Undergraduate Institution and Major:
University of Arizona, BSBA, Finance and Entrepreneurship, 2013
Arizona State University, B.S. in Biology, 2017
Eric A. Newman, Ph.D., Department of Neuroscience
Undergraduate or Post-Bac Research:
I worked in Dr. Cassandra Gipson's lab, using the glutamate homeostasis hypothesis of addiction, focusing on glutamatergic signaling during nicotine self-administration, withdrawal, and reinstatement. I helped to examine the impact of N-acetyl cysteine (NAC), an antioxidant found to have some clinical efficacy in reducing craving of cocaine and marijuana, on reinstatement and restoration of glutamate transporter (GLT1) expression. As well, I have helped conduct a study on the impact of nicotinic acetylcholine receptors on cue-induced nicotine seeking and rapid, transient synaptic plasticity in the nucleus accumbens core. These studies have fueled my passion to understand how astrocytes interact with synapses, their intracellular signaling, and plasticity.
- Powell GL, Leyrer-Jackson JM, Goenaga J, Namba MD, Piña J, Spencer S, Stankeviciute N, Schwartz D, Allen NP, Del Franco AP, McClure EA, Olive MF, Gipson CD. Chronic treatment with N-acetylcysteine decreases extinction responding and reduces cue-induced nicotine-seeking. Physiol Rep. 2019 Jan;7(1):e13958.
- Foster Olive M, Del Franco AP, Gipson CD. Diolistic labeling and analysis of dendritic spines. Methods Mol Biol. 2018;1727:179-200.
- College of Liberal Arts and Sciences (CLAS) Undergraduate Summer Enrichment Award for research on changes in spine morphology of nucleus accumbens medium spiny neurons during nicotine self-administration and subsequent reinstatement. May 2016 – August 2016
- School of Life Sciences Undergraduate Travel Grant to present our lab’s poster at the College on Problems of Drug Dependence Conference, May 2016
- School of Life Sciences Undergraduate Research (SOLUR) for research on changes in spine morphology of nucleus accumbens medium spiny neurons during nicotine self-administration and subsequent reinstatement. August 2016 – May 2017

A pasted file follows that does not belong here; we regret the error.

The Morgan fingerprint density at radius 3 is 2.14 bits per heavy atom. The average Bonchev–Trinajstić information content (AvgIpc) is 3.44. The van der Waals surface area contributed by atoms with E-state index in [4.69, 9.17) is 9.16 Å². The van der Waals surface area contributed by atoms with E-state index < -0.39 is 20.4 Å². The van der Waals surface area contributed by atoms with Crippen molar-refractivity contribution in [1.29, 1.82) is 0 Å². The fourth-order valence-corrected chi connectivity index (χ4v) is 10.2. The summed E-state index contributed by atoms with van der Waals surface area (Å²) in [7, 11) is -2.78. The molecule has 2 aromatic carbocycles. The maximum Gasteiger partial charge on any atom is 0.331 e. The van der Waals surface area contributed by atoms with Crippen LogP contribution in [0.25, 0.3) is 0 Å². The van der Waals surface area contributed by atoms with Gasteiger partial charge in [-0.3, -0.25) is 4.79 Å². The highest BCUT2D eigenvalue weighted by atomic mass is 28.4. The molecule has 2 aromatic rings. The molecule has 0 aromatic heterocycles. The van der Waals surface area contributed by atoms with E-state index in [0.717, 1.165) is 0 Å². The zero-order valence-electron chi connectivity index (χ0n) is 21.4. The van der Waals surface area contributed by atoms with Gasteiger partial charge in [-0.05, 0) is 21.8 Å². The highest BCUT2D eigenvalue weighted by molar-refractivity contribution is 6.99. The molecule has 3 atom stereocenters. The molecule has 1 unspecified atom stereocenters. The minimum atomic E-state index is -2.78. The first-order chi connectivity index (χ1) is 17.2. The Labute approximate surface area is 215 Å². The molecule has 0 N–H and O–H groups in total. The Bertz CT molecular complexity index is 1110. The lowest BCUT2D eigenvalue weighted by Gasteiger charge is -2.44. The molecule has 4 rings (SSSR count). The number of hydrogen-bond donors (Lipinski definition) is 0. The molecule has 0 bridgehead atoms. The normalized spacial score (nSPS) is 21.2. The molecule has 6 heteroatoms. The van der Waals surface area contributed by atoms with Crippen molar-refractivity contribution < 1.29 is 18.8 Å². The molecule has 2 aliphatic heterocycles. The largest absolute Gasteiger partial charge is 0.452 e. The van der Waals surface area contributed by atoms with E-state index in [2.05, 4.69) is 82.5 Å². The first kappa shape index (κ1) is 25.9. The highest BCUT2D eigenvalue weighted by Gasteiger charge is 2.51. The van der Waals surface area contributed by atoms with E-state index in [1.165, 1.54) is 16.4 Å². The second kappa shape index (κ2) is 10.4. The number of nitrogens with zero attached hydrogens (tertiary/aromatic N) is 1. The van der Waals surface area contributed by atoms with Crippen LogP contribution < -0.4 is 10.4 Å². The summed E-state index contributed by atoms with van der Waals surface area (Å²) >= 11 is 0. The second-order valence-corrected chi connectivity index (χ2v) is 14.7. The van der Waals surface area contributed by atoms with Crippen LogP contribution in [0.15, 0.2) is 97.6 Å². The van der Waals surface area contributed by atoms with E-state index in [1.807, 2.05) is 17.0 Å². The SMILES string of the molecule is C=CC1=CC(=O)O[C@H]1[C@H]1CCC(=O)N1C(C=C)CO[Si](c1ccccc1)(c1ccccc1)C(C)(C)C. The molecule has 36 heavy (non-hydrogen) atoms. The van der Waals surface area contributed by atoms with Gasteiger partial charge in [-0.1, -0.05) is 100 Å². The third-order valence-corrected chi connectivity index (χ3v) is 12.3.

What Got You Interested In Research?
Coming from a business background, I became quite bored of the corporate world and started asking myself what I truly enjoyed growing up. Having continued to read books on science and always enjoyed catching bugs and conducting experiments with my cousins, I read The Other Brain by Douglas Fields, which changed my life’s trajectory. He used the book to describe exciting research in glial cells, and I just had to know more for myself! I remember being shocked, that there were other cells in the brain beside neurons, and I want to contribute to making sure everyone understands the crucial roles glia contribute to the nervous system.
Why Did You Choose MN?
My classmates can attest to my absolute love of astrocytes, whether it’s thinking about them, drawing them, trying to design experiments around them in my free time. My journey into Neuroscience was to allow me to study and advance our understanding of astrocytes. Minnesota happens to have an incredible number of faculty that are experts in the field of astrocytes and applying their modulation in different circuits. Part of this decision also comes from how collaborative everyone is here, faculty and students!
Student Mentor and the Best Advice They Gave:
Justin Lines: He made it a point to remind me that you have to take time for yourself and spend time with others, because it’s the people that truly make the experience. As well, you’ll do your best thinking when taking time away from the bench.
Favorite Itasca Memory:
My favorite Itasca memory was getting everyone out onto the lake that first weekend, and forming a giant flotilla, tying all the boats together, as a way to get together, soak up the sun, and celebrate Chloe's birthday!